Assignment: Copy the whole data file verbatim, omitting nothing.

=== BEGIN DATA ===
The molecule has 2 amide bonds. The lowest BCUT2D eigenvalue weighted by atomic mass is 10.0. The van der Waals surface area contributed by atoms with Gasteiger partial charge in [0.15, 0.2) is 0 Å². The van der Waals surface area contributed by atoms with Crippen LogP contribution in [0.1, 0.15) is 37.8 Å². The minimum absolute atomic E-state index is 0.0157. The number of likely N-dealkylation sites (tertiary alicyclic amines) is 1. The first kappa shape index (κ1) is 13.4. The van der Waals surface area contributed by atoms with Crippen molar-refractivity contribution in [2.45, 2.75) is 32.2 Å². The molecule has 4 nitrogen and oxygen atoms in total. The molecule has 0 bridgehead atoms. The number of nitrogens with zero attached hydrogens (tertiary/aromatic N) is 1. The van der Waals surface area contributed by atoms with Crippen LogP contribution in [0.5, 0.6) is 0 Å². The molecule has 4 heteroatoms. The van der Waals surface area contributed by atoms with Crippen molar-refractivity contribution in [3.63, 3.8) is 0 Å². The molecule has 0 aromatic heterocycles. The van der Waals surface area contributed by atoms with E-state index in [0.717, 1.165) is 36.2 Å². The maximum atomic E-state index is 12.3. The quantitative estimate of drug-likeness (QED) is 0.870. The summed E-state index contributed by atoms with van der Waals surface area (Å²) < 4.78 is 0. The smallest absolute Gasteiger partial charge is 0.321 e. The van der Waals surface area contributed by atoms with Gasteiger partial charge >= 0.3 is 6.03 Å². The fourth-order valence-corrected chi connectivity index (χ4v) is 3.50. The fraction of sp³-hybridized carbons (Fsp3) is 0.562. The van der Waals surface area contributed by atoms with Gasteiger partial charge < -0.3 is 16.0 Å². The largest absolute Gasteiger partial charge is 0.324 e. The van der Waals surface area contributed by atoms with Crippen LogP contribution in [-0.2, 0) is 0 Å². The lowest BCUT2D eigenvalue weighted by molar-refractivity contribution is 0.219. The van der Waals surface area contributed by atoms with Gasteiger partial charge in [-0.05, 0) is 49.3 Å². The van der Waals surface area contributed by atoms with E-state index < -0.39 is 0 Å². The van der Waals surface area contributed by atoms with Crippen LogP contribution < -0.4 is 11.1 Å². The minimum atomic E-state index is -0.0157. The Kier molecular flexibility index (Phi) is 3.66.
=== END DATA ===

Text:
The molecule has 2 amide bonds. The lowest BCUT2D eigenvalue weighted by atomic mass is 10.0. The van der Waals surface area contributed by atoms with Gasteiger partial charge in [0.15, 0.2) is 0 Å². The van der Waals surface area contributed by atoms with Crippen LogP contribution in [0.1, 0.15) is 37.8 Å². The minimum absolute atomic E-state index is 0.0157. The number of likely N-dealkylation sites (tertiary alicyclic amines) is 1. The first kappa shape index (κ1) is 13.4. The van der Waals surface area contributed by atoms with Crippen molar-refractivity contribution in [2.45, 2.75) is 32.2 Å². The molecule has 4 nitrogen and oxygen atoms in total. The molecule has 0 bridgehead atoms. The number of nitrogens with zero attached hydrogens (tertiary/aromatic N) is 1. The van der Waals surface area contributed by atoms with Crippen LogP contribution in [0.5, 0.6) is 0 Å². The molecule has 4 heteroatoms. The van der Waals surface area contributed by atoms with Crippen molar-refractivity contribution in [3.63, 3.8) is 0 Å². The molecule has 0 aromatic heterocycles. The van der Waals surface area contributed by atoms with E-state index in [0.717, 1.165) is 36.2 Å². The maximum atomic E-state index is 12.3. The quantitative estimate of drug-likeness (QED) is 0.870. The summed E-state index contributed by atoms with van der Waals surface area (Å²) < 4.78 is 0. The smallest absolute Gasteiger partial charge is 0.321 e. The van der Waals surface area contributed by atoms with Gasteiger partial charge >= 0.3 is 6.03 Å². The fourth-order valence-corrected chi connectivity index (χ4v) is 3.50. The fraction of sp³-hybridized carbons (Fsp3) is 0.562. The van der Waals surface area contributed by atoms with Gasteiger partial charge < -0.3 is 16.0 Å². The largest absolute Gasteiger partial charge is 0.324 e. The van der Waals surface area contributed by atoms with Crippen LogP contribution in [-0.2, 0) is 0 Å². The lowest BCUT2D eigenvalue weighted by molar-refractivity contribution is 0.219. The van der Waals surface area contributed by atoms with Gasteiger partial charge in [-0.05, 0) is 49.3 Å². The van der Waals surface area contributed by atoms with E-state index < -0.39 is 0 Å². The van der Waals surface area contributed by atoms with Crippen LogP contribution < -0.4 is 11.1 Å². The minimum atomic E-state index is -0.0157. The Kier molecular flexibility index (Phi) is 3.66.